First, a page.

Chapter 5 focuses on the women as they embrace their new lifestyles. At this stage, the women exhibit acceptance and understanding of their new social positions. Oselin discusses the importance of organizational roles in this phase, because positive influences and strong guidance can have a significant impact on the women’s overall success. Control mechanisms within the PSOs are significant in helping the women to achieve their goals. Coercive control mechanisms compel clients to talk and behave according to their new roles, maintain responsibility for themselves and accountability to others, and follow program rules. Normative control mechanisms include mutual monitoring of clients, helping them to form bonds with other clients, and providing them with role models.
Getting Out: Remaining Out of Sex Work summarizes Oselin’s research findings and implications. The women face a great challenge in completely changing their lives and their identities while working with PSOs. The temptations of their old roles will always be there in the form of drugs, alcohol, and former friends or acquaintances. Upon transforming into a new role, the women will be better equipped to set goals and make commitments. These commitments solidify the foundations of their new roles. Oselin’s research provides clear indication that solid structure and positive, continued support are paramount for the women who want to make significant lifestyle changes.
Lastly, Oselin offers recommendations for improving the quality of life for street prostitutes through harm-reduction programs, the spread of PSOs nationwide, and additional funding for such organizations. Oselin indicates that legalizing or decriminalizing prostitution could serve to provide a safer working environment for prostitutes as well. As her research indicates, full-time PSO programs have tremendous impact on successfully exiting the sex industry. Oselin recommends further research to provide a larger cross-section of PSOs which may reveal other vital resource options not observed in this research. Perhaps future research or increased awareness of PSOs will help to penetrate the other PSOs that were reluctant to be part of Oselin’s research.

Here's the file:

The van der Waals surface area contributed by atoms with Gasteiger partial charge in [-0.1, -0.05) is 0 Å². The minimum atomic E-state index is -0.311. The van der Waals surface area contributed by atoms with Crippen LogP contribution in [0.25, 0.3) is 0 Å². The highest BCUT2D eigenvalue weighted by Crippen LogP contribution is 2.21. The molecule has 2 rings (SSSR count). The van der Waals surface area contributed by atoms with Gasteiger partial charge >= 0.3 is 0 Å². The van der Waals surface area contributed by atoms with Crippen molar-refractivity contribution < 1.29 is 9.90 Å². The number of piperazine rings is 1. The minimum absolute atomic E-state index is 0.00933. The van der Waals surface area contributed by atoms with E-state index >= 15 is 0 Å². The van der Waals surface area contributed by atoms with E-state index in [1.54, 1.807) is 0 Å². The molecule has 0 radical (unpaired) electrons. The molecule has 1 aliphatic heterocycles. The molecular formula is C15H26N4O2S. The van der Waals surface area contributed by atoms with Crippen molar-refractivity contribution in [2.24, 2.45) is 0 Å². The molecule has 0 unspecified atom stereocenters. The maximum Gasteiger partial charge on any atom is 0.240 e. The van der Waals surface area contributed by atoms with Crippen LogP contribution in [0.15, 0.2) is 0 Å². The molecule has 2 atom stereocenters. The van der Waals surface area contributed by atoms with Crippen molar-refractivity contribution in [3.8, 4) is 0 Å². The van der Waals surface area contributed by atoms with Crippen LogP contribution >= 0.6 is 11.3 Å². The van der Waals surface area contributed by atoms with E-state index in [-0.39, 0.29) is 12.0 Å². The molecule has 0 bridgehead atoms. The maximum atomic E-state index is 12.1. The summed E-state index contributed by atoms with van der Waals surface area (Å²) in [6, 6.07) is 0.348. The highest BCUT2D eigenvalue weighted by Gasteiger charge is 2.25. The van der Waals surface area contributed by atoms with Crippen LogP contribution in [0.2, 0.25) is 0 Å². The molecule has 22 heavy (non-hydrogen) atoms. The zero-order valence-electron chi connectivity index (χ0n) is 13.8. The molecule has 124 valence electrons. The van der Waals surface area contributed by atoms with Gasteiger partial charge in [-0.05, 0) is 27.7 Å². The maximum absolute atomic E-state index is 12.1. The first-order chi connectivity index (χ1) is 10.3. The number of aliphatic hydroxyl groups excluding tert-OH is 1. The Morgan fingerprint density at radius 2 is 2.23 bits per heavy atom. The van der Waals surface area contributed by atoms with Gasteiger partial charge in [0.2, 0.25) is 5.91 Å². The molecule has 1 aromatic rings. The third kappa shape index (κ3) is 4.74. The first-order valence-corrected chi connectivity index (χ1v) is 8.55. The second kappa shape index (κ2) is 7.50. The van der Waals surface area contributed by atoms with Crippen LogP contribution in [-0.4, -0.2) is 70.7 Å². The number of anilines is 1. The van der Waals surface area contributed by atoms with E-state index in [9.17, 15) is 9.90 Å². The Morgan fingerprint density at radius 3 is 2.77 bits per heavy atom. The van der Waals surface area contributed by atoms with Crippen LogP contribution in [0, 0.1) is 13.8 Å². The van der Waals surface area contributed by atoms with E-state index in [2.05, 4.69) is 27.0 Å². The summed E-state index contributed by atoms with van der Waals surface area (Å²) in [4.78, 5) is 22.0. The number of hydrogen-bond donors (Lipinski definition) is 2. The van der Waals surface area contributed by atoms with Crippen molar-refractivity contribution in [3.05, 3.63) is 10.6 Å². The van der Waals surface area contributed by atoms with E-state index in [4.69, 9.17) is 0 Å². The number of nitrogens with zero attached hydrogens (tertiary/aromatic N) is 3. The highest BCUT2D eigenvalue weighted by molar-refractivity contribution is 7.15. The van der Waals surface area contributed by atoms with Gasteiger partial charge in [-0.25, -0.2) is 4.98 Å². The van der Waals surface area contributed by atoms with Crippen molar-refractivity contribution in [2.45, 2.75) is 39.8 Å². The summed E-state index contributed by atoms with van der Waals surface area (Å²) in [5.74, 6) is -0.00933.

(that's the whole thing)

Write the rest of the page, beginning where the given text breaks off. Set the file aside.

Leaving Prostitution provides unique insight into the lives of street prostitutes. Many people may not truly know what it is like to be abused, abandoned, homeless, unemployed, or addicted to drugs. Oselin sheds light on what some people thought of as glamorous, exciting, empowering or easy money, but turned out to be a disenfranchising mirage. A glimpse of their fears, their struggles, and their achievements provides proof that they do have viable alternatives through some PSOs. Oselin’s work is of particular value to sociology or criminology students and professionals, for they may be inclined to address issues of prostitution. The efforts of both fields of study could result in the development of additional PSO services or spur changes in prostitution laws.
Overall, the book is enlightening and informative, but may leave the reader wanting to know more in terms of the women’s individual stories. The testimonials add a personal tone that validates the critical role of the PSOs, but the reader mostly gets snippets of the individual stories. Oselin has first-hand knowledge about what transpired for other women in the programs. The reader would benefit from having an appendix of case studies for some of the women (even one from each PSO) that includes a more inclusive look at their journeys. This may further humanize the perceived deviant or criminal, while highlighting the significance of PSOs.